#11 Comment By Joan from Michigan On September 22, 2017 @ 6:04 pm

and churches will soon be forced to allow them in their halls

When the laws forbidding discrimination against women in hiring (which have been on the books for decades now) are used them to force the Catholic Church to ordain women, then I’ll worry about this.

#12 Comment By The Color of Celery On September 22, 2017 @ 6:21 pm

Those who believe that driving on the Sabbath is wrong make sure to live within walking distance to their synagogue.

Those who believe drinking alcohol is wrong do not become bartenders.

Christians want to believe they own the culture and all should live as Christians. But they no longer own the culture and now they are the ones who bear the disapproval of society. They are the receivers of disapproval rather than those who provide it. How uncomfortable for them.

It has always been a successful propaganda technique to insist the enemy desires total elimination of the targeted group. What if, once Christians stop insisting they have the right to define culture for the masses, the masses ignore them? It’s entirely possible.

I know some neo-pagans. They are unconcerned with Christians unless Christians take a stance against them, and they must respond. Maybe Christians take themselves too seriously. Too much belief in a devil out to get them to analyze a threat correctly.

#13 Comment By Stephen On September 22, 2017 @ 6:42 pm

Two comments. First of all I would point out that the US constitution’s provision in article four prohibiting religious tests for public office was clearly aimed at American equivalents of the religious penal laws of the British.

On the other hand, the US itself enacted its OWN counterparts of those very same penal laws–albeit against political opponents rather than religious ones–when it enacted section 3 of the Fourteenth Amendment, a provision aimed at keeping Confederate supporters and sympathisers out of public office in the wake of the Civil War.

The second point is that there was a recent Constitution Day poll by the Annenberg Public Policy Centre. When asked what rights the First Amendment protects, less than half of American adults (48 percent) knew it protected freedom of speech, while more than a third (37 percent) could not list ANY of the rights it protected. A mere 3% knew it had a right to petition, only 10% could name the freedom of assembly, and freedom of religion did not get a much better score: 15%.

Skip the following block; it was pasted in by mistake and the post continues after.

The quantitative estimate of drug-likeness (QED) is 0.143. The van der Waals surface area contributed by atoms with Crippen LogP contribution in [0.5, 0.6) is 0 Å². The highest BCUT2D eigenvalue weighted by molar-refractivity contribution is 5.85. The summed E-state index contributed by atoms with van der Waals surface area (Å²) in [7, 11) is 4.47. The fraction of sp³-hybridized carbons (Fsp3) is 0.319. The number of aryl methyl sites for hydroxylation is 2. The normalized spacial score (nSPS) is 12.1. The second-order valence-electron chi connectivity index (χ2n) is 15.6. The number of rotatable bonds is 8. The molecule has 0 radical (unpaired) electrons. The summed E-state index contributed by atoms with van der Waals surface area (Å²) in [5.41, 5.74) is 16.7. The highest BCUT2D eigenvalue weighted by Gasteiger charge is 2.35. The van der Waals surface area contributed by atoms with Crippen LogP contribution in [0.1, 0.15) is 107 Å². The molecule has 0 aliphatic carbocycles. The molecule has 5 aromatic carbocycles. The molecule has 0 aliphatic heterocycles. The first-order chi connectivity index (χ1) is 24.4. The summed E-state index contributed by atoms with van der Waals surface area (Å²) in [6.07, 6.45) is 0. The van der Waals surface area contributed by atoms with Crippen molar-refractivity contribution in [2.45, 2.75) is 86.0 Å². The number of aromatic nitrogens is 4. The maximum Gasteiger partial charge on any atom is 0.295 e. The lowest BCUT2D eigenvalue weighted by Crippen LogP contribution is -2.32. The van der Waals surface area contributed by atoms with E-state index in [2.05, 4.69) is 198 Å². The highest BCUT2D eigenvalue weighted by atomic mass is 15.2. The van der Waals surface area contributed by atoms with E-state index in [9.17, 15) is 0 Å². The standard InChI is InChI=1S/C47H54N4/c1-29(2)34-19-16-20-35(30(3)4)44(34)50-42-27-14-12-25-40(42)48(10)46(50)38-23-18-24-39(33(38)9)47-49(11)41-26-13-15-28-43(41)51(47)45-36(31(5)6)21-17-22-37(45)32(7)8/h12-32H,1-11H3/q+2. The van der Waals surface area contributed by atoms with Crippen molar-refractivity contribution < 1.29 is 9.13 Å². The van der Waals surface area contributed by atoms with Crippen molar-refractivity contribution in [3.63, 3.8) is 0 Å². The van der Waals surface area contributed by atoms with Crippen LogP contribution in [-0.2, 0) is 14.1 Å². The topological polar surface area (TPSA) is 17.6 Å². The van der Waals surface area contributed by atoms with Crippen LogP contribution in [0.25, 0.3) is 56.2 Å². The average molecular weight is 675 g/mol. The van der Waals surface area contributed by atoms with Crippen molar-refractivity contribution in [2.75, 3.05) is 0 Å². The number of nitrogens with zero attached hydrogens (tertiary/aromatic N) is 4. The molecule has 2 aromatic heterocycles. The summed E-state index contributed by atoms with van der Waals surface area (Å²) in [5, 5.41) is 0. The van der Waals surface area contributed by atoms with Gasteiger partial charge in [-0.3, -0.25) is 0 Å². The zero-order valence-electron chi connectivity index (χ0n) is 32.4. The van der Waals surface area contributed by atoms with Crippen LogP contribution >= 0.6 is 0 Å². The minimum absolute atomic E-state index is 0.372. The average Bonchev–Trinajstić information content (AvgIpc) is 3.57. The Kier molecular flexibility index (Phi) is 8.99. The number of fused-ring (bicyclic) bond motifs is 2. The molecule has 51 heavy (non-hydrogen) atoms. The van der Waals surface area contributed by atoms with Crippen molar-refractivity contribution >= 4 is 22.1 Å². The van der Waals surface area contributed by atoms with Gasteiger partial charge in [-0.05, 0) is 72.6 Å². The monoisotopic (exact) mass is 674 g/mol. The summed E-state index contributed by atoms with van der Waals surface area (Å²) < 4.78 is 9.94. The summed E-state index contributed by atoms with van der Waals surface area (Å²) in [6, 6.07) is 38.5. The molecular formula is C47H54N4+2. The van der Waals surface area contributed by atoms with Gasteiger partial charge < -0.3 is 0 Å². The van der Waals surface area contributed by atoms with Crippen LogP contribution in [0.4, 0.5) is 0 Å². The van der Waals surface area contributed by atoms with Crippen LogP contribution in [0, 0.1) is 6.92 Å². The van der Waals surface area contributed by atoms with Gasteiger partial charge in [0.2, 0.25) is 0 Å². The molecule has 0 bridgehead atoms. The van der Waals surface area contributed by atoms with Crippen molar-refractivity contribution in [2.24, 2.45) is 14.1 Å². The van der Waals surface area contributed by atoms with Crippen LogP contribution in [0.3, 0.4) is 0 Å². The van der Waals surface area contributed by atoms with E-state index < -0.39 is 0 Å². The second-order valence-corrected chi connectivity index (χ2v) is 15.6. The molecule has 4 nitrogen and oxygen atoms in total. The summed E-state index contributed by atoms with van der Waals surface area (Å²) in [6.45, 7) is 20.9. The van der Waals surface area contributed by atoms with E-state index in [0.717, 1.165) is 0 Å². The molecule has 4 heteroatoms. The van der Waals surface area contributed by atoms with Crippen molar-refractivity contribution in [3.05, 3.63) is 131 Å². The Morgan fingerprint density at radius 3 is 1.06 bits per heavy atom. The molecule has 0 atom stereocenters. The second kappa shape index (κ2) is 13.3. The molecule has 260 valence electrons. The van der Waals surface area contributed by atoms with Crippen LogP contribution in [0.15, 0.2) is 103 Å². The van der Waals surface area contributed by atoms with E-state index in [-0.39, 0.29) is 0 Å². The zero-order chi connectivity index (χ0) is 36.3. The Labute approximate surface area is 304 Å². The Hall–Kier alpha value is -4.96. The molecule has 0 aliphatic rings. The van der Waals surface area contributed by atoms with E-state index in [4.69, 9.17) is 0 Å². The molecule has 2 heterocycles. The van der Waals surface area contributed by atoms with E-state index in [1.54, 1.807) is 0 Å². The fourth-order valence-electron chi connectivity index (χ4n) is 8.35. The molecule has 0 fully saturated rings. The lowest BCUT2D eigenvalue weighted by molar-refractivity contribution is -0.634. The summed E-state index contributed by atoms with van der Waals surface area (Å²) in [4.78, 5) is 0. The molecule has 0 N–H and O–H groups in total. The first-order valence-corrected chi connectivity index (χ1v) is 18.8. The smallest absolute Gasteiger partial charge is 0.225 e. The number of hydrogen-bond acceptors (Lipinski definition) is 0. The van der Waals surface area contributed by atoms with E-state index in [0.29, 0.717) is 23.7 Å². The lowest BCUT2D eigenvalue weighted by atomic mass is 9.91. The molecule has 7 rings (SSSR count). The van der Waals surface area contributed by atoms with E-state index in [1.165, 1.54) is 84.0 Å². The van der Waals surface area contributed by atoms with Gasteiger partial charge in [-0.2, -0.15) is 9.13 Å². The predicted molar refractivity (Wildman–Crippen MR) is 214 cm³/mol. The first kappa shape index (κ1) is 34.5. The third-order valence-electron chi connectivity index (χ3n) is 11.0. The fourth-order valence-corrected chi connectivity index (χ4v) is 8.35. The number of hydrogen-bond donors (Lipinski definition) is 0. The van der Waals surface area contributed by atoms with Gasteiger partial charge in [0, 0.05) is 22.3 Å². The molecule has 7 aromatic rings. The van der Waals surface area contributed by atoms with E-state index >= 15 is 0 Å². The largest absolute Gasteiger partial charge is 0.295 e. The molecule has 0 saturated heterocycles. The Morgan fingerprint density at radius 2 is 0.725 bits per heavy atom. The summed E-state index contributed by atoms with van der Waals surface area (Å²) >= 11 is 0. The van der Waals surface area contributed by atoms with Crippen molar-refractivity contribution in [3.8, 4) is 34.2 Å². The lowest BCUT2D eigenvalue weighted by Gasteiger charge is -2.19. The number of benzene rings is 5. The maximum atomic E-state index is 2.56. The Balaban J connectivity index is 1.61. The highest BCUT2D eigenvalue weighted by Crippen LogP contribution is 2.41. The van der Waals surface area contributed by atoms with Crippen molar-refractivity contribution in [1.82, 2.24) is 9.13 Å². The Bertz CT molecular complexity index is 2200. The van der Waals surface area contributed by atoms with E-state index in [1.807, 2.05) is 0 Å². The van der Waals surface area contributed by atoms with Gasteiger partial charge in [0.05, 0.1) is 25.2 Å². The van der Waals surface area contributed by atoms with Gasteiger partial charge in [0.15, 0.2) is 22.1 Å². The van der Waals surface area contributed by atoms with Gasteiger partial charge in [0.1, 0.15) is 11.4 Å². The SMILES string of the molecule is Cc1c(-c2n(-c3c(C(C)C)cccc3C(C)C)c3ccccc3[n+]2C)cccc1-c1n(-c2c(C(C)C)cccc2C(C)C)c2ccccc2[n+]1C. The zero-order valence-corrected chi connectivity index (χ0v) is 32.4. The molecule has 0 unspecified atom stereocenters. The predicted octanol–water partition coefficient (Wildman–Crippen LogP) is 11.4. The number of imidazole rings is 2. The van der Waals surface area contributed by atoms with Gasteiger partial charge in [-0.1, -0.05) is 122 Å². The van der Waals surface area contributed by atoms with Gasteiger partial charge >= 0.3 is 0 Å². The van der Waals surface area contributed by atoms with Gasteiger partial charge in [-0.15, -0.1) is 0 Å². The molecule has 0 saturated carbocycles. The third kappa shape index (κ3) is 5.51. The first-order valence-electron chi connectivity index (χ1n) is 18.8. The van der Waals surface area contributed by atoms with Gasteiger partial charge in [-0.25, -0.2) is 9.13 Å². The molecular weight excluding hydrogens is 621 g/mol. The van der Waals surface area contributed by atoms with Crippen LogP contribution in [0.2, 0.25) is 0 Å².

It gets worse. 20% were had no idea that the Amendment’s freedom of religion also protects atheists, while a third of Americans could not name any of the three branches of government and only a quarter could name all three.

#14 Comment By Jesse On September 22, 2017 @ 6:51 pm

“[NFR: Assuming you reproduce, yours might regard your views similarly. Things are changing so rapidly, and indeed convulsively, that I don’t think any of us can really say with confidence what two, three generations from now will believe. — RD]”

Well, Rod, this is the difference between me and you.

I hope my grandkids or grandnephews or random young people consider me an out of touch fuddy duddy who doesn’t understand modern life by time I’m an old man.

As a progressive, I’d consider that a fantastic accomplishment.

#15 Comment By Siarlys Jenkins On September 22, 2017 @ 8:14 pm

I’ve said it before, but I think that the only way a Christian baker, photographer, florist, etc. will be able to avoid doing same-sex weddings without running afoul of anti-discrimination laws would be to issue a blanket statement of, “We don’t do weddings.”, (and then not do weddings).

Or, maybe a pending U.S. Supreme Court decision will provide precisely the protection they need to make these common sense distinctions.